Poems in Conversation with the Work of Andrew Moore

For this assignment, Intro to Creative Writing students learn to make metaphors using Andrew Moore’s photograph, Courtyard, former Cass Technical High School building, as inspiration. Through a series of generative-writing questions, students consider the mood and temperature of the image and the political or social situation it feels similar to. Moving from one room to the next in the photograph, students pick up details that invoke the political situation, by the fourth room they need to include the narrative “I,” and by the seventh room, they need to turn the reader’s attention elsewhere. Students are given the option of using the generated material to create a ghazal or sonnet.

-Arisa White, Assistant Professor of Creative Writing, Department of English 

Andrew Moore, Courtyard, former Cass Technical High School building, 2008. Archival pigment print, 45 1/2 in. x 54 1/2 in. (115.57 cm x 138.43 cm). Gift of Barbara and Theodore Alfond, 2011.046.

this place. by Anonymous

how many children got left behind in this place?
and now, just forgotten papers lie in this place.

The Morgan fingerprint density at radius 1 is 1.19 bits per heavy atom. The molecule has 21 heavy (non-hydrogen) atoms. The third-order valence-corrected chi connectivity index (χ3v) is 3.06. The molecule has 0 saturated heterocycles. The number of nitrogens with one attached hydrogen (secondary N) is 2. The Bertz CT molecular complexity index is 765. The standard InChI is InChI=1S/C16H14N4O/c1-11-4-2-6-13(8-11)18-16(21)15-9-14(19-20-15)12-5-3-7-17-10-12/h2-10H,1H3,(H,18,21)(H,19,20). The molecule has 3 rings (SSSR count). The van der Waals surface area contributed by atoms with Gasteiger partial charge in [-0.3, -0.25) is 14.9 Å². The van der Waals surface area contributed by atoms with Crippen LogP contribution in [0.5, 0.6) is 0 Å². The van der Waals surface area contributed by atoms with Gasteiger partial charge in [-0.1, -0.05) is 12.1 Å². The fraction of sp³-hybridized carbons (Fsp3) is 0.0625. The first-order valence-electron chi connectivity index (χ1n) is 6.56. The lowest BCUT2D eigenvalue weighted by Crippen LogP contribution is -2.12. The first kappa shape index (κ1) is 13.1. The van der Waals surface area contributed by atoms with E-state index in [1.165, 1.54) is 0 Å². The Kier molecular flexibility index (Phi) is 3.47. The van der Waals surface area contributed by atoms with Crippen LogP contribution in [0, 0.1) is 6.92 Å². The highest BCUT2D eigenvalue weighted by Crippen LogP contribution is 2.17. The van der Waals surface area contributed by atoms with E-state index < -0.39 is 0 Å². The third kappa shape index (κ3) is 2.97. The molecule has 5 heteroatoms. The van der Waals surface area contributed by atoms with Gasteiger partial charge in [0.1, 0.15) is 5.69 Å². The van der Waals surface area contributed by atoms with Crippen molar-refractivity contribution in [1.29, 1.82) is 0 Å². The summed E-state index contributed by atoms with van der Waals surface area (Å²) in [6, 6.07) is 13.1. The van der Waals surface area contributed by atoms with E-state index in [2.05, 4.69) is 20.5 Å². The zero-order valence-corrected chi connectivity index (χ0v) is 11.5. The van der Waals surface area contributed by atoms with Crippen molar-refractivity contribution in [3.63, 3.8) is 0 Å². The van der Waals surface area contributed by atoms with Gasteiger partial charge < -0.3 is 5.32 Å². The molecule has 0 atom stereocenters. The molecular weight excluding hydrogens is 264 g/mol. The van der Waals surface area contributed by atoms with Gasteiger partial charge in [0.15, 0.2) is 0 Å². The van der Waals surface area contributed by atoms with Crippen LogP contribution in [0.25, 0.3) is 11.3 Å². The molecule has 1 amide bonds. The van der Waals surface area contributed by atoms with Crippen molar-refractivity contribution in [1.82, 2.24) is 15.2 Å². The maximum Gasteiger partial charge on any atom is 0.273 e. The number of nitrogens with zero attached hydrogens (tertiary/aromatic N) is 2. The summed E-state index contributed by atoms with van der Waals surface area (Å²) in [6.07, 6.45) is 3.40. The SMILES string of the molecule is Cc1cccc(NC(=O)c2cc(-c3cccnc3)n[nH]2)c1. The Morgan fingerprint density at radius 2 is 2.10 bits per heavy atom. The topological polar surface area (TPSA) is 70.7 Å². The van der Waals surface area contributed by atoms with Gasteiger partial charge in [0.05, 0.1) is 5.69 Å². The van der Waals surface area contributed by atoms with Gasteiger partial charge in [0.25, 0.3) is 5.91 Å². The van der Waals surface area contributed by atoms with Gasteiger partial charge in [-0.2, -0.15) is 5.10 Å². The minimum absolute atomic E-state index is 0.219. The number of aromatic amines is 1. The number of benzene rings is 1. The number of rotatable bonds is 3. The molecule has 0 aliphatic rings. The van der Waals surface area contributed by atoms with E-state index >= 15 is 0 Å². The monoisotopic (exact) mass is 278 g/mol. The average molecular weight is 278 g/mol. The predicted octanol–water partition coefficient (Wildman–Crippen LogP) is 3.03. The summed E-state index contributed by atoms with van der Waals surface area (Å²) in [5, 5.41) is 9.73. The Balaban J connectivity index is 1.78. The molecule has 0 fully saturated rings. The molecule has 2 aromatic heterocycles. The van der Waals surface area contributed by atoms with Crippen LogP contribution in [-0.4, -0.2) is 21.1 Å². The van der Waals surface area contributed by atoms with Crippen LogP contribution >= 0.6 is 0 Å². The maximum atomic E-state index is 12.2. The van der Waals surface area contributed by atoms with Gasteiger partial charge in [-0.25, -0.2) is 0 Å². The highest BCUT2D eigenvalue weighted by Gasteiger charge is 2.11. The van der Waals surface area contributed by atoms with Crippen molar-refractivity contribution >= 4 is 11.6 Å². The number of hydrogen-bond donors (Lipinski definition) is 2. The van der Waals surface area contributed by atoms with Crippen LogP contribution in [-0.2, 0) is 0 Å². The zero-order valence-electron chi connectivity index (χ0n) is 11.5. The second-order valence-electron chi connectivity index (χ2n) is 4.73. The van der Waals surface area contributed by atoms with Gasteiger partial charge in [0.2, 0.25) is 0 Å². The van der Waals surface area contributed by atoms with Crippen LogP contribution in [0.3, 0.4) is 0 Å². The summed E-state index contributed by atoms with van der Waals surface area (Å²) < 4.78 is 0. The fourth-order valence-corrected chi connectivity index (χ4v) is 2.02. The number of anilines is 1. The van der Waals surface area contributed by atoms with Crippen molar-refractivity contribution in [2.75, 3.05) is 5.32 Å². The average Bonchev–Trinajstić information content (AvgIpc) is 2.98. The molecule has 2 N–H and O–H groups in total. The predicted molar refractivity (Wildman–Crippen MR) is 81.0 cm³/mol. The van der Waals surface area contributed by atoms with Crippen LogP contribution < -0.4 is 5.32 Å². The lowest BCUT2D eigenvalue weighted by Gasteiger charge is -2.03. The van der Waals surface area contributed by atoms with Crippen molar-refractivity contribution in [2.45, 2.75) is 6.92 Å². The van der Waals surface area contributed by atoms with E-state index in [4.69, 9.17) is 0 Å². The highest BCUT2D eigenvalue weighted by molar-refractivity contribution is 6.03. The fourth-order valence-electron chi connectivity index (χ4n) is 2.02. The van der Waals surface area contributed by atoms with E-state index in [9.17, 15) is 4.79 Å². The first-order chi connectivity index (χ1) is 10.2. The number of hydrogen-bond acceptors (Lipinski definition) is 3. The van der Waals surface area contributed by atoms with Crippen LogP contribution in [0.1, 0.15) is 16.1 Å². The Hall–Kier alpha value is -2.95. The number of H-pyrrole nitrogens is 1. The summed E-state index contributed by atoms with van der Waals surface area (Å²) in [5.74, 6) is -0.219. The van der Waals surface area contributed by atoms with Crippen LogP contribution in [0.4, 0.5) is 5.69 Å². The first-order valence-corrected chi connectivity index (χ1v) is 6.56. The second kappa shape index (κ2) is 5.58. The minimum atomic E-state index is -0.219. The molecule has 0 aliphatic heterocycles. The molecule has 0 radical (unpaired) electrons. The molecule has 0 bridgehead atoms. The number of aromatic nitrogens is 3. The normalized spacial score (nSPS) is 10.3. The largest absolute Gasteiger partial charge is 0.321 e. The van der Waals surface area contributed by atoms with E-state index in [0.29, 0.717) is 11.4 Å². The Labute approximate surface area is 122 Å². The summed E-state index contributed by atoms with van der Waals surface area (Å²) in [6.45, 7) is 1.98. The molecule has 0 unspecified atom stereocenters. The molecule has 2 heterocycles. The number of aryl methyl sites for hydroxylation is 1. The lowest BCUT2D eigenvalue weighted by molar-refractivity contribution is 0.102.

paint peeling, with cabinets both rusted and bent
sprawling shadows always did reside in this place.

i never saw it then, occupied with colors
my kind and i were catered to thrive in this place.

the deafening silence of the long-broken clock
time ran out for too many who tried in this place.

the bureaucratic graffiti that stains the walls
priorities that never emphasized this place.

i wonder how they look at the yearbook pages
the sole proof of their future that died in this place.

how many apaches and nighthawks did they buy?
is public school a fair price to pay in this place?

a nation choked out by ignorance and virus
should i, cole, feel tasked to modify this place?


Graduation Speech by Bevan Fogdall ’24

Burnt out as this collapsing lighting strip,
my busy heart beats away somewhere else—
away from mismatched chairs on which we sit,
from the stopped clock in which I see myself.

I overturn the steel desk in my brain
and awake with my foot drawn back to kick
at the student’s chair tied down in lead chains.
I hold back because ‘gifted’ means I tick.

Or so teachers never fail to mention,
though my dictionary’s entry differs.
The word rakes my skin with false affection,
the scars a reminder to deliver.

I have been bashed in and stuffed to the brim,
a metal locker with no fat left to trim.